Police storm homeschool class, take children by force
Four children, ages 7 to 14, have been forcibly taken from their Darmstadt, Germany, home by police armed with a battering ram, and their parents have been told they wonât see them again soon, all over the issue of homeschooling, according to a stunning new report from the Home School Legal Defense Association.
HSLDA, the worldâs premiere advocate for homeschoolers, said the family of Dirk and Petra Wunderlich has battled for several years Germanyâs World War II-era requirement that all children submit to the indoctrination programs in the nationâs public schools.
The shocking raid was made solely because the parents were providing their childrenâs education, HSLDA said. The organization noted the paperwork that authorized police officers and social workers to use force on the children contained no claims of mistreatment....
Neil wrote: I've been around here long enough to notice that Jim's KJV-bashing usually derails thread debates on other subjects. Folks swallow this bait almost every time. Is this by accident, or design?
Jim Lincoln wrote: The KJV was and is a poor tool for training in English
Jim. Your incessant attacks upon God and His work to communicate the Holy Word can only be described as blasphemous.
God has used the King James Version of His Holy Word for centuries and used it to build His Church and many are the stories of those who learned their language from it.
Modern versions on the other hand appear on the scene when apostate churches flourish. That is an interesting connection. But one fact obvious is that the modern versions with their quote, use of 'modern' languages, haven't made the slightest difference to church increase. Now Jim; Does that tell you something about GOD working with NASB/NIV etc etc? Has HE demonstrated a critical veto of this human presumption? _______
Democratic freedom doesn't seem to have the same definition in Germany as in other western countries. If 'ALL' children MUST submit to the public school system then clearly they do not trust their people. OR They work under a 'Big Brother' government/bureaucracy system. As Orwell's 1984 stated, Winston the hero of the story is "re-educated" to conform to their way only. Is Germany afraid of too much freedom in education and ideas?
Jim Lincoln wrote: The quality of Mexican products, is up for debate,
Not here it isn't, for that subject is irrelevant unless you can prove that product quality is a function of worker literacy. Which I doubt. W. Deming argued that it's largely determined by management, not workers. I'll accept his expert opinion on this rather than your amateur one.
And the KJV is also irrelevant here, as also is your state's political attitude towards homeschoolers. You love going off on Rabbit Trails.
What do you mean by "function?" Define your terms. Illiterates have functioned & do function all the time all over the world, if by this you mean "survive."
The quality of Mexican products, is up for debate, American consumers who pick up various illnesses, from unknowledgeable Mexican workers would really like to argue with you, Neil.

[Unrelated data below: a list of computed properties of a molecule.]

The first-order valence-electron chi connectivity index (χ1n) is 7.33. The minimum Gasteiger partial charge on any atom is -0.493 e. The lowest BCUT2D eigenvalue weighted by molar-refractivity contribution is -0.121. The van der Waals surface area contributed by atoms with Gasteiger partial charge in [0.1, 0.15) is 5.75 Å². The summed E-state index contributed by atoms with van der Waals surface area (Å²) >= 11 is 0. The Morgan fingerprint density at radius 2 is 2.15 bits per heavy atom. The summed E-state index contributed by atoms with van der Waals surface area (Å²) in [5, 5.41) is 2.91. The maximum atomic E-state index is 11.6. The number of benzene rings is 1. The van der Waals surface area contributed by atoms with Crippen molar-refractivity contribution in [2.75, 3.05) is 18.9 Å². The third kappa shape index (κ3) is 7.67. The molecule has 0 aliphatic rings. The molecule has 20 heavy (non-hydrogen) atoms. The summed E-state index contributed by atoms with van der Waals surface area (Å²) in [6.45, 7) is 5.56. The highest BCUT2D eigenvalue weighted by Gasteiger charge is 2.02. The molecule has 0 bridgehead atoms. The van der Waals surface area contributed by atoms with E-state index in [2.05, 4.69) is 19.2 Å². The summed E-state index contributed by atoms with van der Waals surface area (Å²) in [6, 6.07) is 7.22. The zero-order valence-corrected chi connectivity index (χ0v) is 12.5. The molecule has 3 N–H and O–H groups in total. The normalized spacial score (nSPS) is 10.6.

The KJV was and is a poor tool for training in English. As far as training goes, there are government programs to train former factory workers in this country to be more highly skilled labor and to be more employable.
In a child's training as I said the Bible is premier, one hopefully in English besides. By the way, even government in Nebraska isn't hostile to homeschooling, as I pointed to many to watch, NET: Home School Nebraska.
Neil, as much as you rail against the type and amount of education that a person is to get in a modern society, he still is going to need it to function. A secular society needs a secular education (and one as far as I'm concerned not hostile to Christianity ). Should it be better yes, think of the Korean teacher who earns $4,000,000 a year! In this country only football couches get that amount of money.
Jim Lincoln wrote: but the Bible is to expound on what God has revealed to man. It has nothing to do with interchangeable parts, used in rifles, etc. It had nothing to do with metallurgy, etc.
No, later factories needed educated workers, and in fact, educated people really make better soldiers.
Exactly what my point was: Colonial education wasn't about industrial training, which was what you claimed before. It was about the Bible, morality, & basic numeracy & literacy.
Only in our hyper-computerized modern society could one make the argument that educated factory workers are really necessary. Yet the consensus seems to be now that public schools, however well-endowed by socialist largesse, are still failing. But on the other hand, illiterate Mexicans seem to do pretty well making toasters etc. in Maquiladora factories.
All very good, Neil, but the Bible is to expound on what God has revealed to man. It has nothing to do with interchangeable parts, used in rifles, etc. It had nothing to do with metallurgy, etc.
No, later factories needed educated workers, and in fact, educated people really make better soldiers.
As Webster pointed out in his Bible, even in the early 20th century, the King James Version was an inferior tool for learning English. It was barely a passable tool for what I would also say is the most important part of any education--imparting God's Word to and individual.
But, no, I don't think the Amish life-style would have been all that great for early 19th Century America, and is even worse now. A person functioned better then and especially now with good formal, and yes, even informal education.
But ask the typical Israeli what they think of Orthodox Jewish young men who sit around all day studying the Torah, example of problems, Haredi higher education but don't have practical education in modern Jewish society.
Evidently there hasn't been enough education about the history of American education, at least in Nebraska, so I must resort to a source Jim is sure to respect:
"The religious and moral education of youth was paramount in early American schools. The first book in the classroom was the Bible. It was central to a childâs education, not only for its content, but the way it was used to build skills. Students learned how to read using the Bible. Much of the school day was devoted to memorizing and reciting passages from it, and passages were copied to learn penmanship."
Jim Lincoln wrote: Many of relatives were school teachers